Have you ever wondered what the best way to build abs is? Should you do hundreds of reps as many old school bodybuilders, boxers, and more have done? Or should you add extra weight like those crunch machines you see at your gym? The truth is that both volume and adding extra weight can help you build abs. It just depends on why you’re training.
Before you can discuss whether you should use volume, weight, or both to build abs, you have to realize that they play by a different set of rules. Your abdominal muscles are indeed muscles, so the same fundamentals for increasing strength, hypertrophy, endurance and such that apply to your chest, back, and legs all still apply. However, the abs are sort of like the forearms and calves in that they can’t be as easily developed.
This is because all of these muscle groups are used so extensively in normal activities in regular, everyday life. It’s your abdominal muscles (in part) that connect your upper body and lower body. So almost any time you bend, twist, walk, get up, or even hold yourself upright, your abs are being worked in some fashion. As a result, they have a much higher threshold and can withstand way more work than other muscle groups.
When we want to build abs, we often think of the old school way of doing crunches or situps for hundreds of reps. This idea has two main points of origin. The first is the antiquated (and incorrect) idea that you can “spot reduce” body fat. The concept was that if you had belly fat and wanted to get rid of it, then doing abdominal work could burn it off. And of course, “more is better”, so it led to people doing hundreds of reps.
Another source for this misconception is old school boxing trainers. Boxers need to obviously have a very strong and durable midsection, so they’d use various exercises for the abs. However, trainers back in the day were heavily against lifting weights, thinking that it would make their fighters inflexible and “musclebound”. Couple this with the abs’ high threshold for work, and you had boxers doing insane volume in order to bulletproof their core.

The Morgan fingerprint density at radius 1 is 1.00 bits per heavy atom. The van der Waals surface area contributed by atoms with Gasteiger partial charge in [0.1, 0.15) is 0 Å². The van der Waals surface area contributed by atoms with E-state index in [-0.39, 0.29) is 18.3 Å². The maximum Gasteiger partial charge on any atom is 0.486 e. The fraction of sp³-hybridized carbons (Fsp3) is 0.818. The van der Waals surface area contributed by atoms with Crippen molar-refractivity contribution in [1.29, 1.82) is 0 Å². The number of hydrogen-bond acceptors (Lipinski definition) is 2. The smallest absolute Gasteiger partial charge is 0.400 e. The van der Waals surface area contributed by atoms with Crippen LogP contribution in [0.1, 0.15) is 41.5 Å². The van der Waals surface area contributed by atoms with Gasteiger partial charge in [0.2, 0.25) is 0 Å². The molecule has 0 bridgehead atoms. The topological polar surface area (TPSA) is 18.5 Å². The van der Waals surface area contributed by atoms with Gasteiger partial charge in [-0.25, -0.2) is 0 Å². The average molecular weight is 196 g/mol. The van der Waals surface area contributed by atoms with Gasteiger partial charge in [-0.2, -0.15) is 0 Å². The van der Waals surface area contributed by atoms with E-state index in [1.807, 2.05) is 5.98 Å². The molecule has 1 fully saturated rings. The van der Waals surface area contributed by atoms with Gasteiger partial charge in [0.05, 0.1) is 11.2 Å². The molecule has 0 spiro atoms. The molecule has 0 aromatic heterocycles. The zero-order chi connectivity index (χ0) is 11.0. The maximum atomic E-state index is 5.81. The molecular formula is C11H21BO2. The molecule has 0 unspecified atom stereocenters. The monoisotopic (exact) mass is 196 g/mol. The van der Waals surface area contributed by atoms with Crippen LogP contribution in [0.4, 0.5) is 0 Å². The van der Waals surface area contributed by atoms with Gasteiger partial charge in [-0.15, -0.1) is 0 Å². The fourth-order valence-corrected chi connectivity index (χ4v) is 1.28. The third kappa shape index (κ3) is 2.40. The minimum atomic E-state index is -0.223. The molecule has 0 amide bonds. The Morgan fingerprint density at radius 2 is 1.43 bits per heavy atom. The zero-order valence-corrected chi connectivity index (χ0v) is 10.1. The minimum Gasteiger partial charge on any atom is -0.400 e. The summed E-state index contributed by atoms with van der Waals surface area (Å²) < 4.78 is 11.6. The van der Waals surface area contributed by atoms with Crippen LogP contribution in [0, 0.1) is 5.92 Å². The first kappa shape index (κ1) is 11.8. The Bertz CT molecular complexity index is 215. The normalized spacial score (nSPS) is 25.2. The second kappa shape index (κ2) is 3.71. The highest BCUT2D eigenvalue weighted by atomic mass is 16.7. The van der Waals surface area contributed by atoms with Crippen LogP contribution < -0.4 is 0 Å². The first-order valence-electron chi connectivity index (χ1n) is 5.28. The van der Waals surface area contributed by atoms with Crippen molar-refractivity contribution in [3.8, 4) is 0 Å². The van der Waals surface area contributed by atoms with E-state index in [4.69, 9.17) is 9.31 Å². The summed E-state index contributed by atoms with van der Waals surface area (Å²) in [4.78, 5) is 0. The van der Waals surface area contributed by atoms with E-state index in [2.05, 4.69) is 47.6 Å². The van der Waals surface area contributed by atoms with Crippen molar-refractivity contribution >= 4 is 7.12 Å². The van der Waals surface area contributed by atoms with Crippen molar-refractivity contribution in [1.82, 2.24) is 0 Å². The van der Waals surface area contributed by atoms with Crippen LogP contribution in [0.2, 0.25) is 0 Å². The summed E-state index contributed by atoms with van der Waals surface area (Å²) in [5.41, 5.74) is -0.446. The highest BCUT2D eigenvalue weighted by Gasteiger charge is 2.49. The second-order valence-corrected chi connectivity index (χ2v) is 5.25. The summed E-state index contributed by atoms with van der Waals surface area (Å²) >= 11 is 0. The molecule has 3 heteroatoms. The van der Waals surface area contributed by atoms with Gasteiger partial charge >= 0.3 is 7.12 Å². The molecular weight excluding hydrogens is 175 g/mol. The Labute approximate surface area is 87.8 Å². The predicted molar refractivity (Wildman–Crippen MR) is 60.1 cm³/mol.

If you add weight to your ab exercises, doing heavy(-ish) sets of 8-12 is definitely a way to strengthen your midsection. How much of this type of strength you need to develop really depends on what you’re training for and what the rest of your workout looks like, though. If you’re already doing a lot of compound lifts like squats, deadlifts, and standing presses, then your abs will already be strong from having to support your torso. This could mean not much extra ab strength work is necessary.
One thing you might be considering is if adding weight will actually build abs bigger, as it would with any other muscle group. The answer is yes, but because the abs can withstand so much work, they would need significantly more volume for this to happen. All other things being equal, you’d probably have to do 150-200% the amount of work for your abs that you do other body parts to see commensurate muscle gain.
As has already been said, whether you should use weight, volume, or both is going to depend on your training goals. If you’re an athlete where physical performance is your main priority, then doing some of both in your routine is a good idea. This will ensure not only a strong midsection, but one with great endurance, too.
A good sample workout for athletes to build abs would be one that used added weight one workout, with high volume the next. This ensures you’re getting sufficient amounts of both types of work. Two sample workouts you could alternate between are as follows:
*Dragon flags and hanging toes-to-bar aren’t weight-added movements, but both have extremely poor leverage, making them very difficult to perform. Both are usually performed for lower to moderate reps.
Because this type of work is so pertinent to an athlete, ending every workout you do with one or the other above is a good idea.
So the above will work to build abs for an athlete. But what if you’re a bodybuilder? Well, abdominal definition is going to be best improved by achieving a low body fat percentage, so that should be your obvious main focus. However, direct midsection work can definitely improve how your abs look. The question is if you should take the added weight or high volume approach.
Truthfully, you can find anecdotal examples to support almost any position. Mike Mentzer and Dorian Yates both had good a solid midsection while doing minimal volume and using as heavy of a weight as possible. On the extreme other end, Serge Nubret and Thierry Pastel both built amazing abs by doing hundreds (sometimes thousands) of reps nearly every single workout. Then you had guys like Lee Haney and Gary Strydom, both of which developed well defined six-packs from doing some of both.
Taking the hybrid approach would likely be your best bet. Start off with 1-2 weighted (or at least very difficult) movements, followed up with another 1-2 high volume exercises. This will get you the benefit from both camps, and you can feel free to switch your exercises up every workout.
Here are a couple examples:
Because abdominal work isn’t as critical to a bodybuilder as it is an athlete, you can get usually get away with training them only 2-3x/week.
Taking a mixed approach like this ensures you have a strong midsection, which can improve your big lifts such as squats and deadlifts. Your abs will also have a lot of endurance, making every day life easier, and when you lower your body fat, can help give you good definition. Plus these workouts won’t take a ton of extra time and having a better core will reduce your risk of injury.